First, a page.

Two years ago, Amazon decided to remove price tags from the products within their brick and mortar stores in cities such as New York, Chicago and San Jose. The trick is, in order to find out the price, costumers have to scan the item using their Amazon apps and the prices are lower for those who have Amazon Prime subscription. Moreover, not only the prices are synchronized with the Amazon online store but the costumers are also able to view the book reviews after scanning the item. Most importantly, this strategy enables Amazon to access consumer browsing data and uses it to fill the shelfs according to the costumers needs.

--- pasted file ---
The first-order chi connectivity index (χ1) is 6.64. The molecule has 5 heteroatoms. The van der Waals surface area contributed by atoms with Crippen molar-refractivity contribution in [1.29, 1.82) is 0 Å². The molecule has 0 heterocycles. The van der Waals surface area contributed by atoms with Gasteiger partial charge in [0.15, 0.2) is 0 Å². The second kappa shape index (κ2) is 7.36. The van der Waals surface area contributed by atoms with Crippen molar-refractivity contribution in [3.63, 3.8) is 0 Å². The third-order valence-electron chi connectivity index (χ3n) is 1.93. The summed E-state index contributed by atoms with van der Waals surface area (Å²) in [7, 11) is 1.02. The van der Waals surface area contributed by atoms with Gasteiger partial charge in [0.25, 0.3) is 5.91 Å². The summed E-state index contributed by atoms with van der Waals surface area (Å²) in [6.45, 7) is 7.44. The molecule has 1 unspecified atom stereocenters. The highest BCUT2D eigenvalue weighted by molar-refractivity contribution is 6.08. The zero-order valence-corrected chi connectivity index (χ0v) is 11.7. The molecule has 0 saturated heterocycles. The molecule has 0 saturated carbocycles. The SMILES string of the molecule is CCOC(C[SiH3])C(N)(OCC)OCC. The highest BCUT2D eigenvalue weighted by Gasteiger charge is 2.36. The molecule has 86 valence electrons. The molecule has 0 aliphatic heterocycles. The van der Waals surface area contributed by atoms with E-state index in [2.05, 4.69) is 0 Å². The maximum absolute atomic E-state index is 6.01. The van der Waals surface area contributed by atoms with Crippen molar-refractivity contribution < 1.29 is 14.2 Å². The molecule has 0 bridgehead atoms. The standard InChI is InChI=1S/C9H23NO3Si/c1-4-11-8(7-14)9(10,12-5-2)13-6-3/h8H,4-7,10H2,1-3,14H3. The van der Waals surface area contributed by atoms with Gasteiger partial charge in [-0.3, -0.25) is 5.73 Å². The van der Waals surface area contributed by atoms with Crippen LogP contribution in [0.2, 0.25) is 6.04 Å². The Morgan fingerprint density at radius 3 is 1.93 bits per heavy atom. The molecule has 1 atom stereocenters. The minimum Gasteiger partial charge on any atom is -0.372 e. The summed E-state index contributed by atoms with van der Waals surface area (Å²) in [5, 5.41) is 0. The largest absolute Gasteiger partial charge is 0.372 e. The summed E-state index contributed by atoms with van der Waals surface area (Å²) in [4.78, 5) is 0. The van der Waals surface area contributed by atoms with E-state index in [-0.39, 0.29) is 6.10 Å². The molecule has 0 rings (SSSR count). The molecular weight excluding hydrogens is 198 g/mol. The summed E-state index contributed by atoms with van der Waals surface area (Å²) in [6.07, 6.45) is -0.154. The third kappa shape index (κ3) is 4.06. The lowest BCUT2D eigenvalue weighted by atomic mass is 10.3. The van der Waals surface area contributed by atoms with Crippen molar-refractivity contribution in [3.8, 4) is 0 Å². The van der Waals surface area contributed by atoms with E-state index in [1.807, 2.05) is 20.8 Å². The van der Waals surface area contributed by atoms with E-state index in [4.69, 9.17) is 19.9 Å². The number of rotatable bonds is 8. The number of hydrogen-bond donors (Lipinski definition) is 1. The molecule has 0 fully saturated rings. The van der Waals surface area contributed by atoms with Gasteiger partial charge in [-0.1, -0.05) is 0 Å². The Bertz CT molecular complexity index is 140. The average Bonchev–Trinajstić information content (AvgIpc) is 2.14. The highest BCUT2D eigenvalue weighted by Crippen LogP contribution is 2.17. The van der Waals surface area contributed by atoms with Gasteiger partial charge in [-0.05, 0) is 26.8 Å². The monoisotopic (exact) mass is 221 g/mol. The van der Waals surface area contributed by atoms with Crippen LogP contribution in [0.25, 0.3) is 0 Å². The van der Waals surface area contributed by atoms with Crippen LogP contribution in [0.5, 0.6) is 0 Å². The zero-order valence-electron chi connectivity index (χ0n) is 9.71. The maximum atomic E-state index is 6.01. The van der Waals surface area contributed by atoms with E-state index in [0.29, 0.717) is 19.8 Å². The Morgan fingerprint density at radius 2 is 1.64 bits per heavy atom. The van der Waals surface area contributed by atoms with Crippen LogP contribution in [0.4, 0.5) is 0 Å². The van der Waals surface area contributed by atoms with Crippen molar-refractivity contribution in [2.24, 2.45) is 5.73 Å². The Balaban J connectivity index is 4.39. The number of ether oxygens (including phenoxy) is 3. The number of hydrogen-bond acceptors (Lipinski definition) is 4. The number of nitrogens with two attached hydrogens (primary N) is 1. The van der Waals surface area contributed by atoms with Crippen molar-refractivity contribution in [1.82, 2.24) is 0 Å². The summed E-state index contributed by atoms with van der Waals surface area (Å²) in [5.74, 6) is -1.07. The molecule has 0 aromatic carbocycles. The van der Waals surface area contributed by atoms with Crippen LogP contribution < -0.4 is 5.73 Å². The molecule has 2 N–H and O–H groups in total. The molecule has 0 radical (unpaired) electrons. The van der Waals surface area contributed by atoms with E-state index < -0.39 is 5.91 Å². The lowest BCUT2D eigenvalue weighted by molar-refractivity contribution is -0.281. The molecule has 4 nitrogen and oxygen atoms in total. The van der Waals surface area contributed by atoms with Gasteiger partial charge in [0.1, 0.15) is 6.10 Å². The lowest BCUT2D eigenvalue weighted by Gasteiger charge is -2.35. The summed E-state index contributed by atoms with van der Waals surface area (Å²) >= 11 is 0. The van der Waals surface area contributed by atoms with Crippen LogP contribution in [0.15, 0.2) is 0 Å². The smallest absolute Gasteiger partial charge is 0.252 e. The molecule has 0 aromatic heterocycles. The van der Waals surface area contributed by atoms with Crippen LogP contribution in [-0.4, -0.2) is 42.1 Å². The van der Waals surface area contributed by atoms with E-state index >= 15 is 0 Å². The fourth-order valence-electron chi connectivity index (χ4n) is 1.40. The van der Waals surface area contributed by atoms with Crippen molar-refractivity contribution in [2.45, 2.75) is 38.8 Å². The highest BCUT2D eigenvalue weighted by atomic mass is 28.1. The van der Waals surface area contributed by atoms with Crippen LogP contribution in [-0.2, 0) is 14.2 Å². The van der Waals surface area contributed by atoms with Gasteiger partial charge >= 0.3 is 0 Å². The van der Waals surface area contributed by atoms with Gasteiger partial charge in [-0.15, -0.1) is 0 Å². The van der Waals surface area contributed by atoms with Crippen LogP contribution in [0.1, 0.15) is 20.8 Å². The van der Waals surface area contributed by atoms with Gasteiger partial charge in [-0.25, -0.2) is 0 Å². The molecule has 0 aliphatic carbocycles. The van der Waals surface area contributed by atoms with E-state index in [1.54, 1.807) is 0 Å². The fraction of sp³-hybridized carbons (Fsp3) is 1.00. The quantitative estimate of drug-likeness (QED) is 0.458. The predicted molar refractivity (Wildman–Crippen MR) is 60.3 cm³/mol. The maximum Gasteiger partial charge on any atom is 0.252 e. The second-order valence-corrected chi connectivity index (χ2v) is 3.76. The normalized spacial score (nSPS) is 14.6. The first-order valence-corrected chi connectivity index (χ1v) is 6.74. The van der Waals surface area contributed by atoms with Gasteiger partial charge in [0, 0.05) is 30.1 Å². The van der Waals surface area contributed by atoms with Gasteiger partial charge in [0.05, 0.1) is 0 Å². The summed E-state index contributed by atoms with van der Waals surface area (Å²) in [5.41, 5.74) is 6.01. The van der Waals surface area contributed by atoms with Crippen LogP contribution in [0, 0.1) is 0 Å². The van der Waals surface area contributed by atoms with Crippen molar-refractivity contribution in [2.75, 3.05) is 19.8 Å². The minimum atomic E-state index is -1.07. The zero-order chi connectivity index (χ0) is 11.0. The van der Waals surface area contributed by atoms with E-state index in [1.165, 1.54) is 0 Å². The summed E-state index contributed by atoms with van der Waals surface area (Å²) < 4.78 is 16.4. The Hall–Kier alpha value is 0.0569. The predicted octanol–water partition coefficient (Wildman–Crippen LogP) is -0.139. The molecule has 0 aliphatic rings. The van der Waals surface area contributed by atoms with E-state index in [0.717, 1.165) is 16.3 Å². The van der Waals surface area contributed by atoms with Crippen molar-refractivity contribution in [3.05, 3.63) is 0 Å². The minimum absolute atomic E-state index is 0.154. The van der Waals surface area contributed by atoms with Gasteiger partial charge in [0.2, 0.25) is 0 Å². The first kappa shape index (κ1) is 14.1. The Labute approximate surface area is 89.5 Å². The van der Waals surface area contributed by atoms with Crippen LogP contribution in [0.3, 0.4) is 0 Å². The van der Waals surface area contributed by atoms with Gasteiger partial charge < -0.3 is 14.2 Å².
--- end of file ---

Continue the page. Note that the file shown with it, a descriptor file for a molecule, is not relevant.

After Amazon acquired Whole Foods in August, the e-commerce giant added a great number of modifications to its organic food subsidiary. Various of those modifications are tailored to encourage Whole Foods costumers to subscribe to Amazon’s Prime membership. Amazon might not necessarily remove tags from the grocery products to make Whole Foods costumers scan the items but they might keep the prices consistent with the website and lower them significantly. However, so far Amazon haven’t announced what their next step is going to be and for now they are selling the products online. In September alone, the sales of Whole Foods products through Amazon website reached $1.6 million.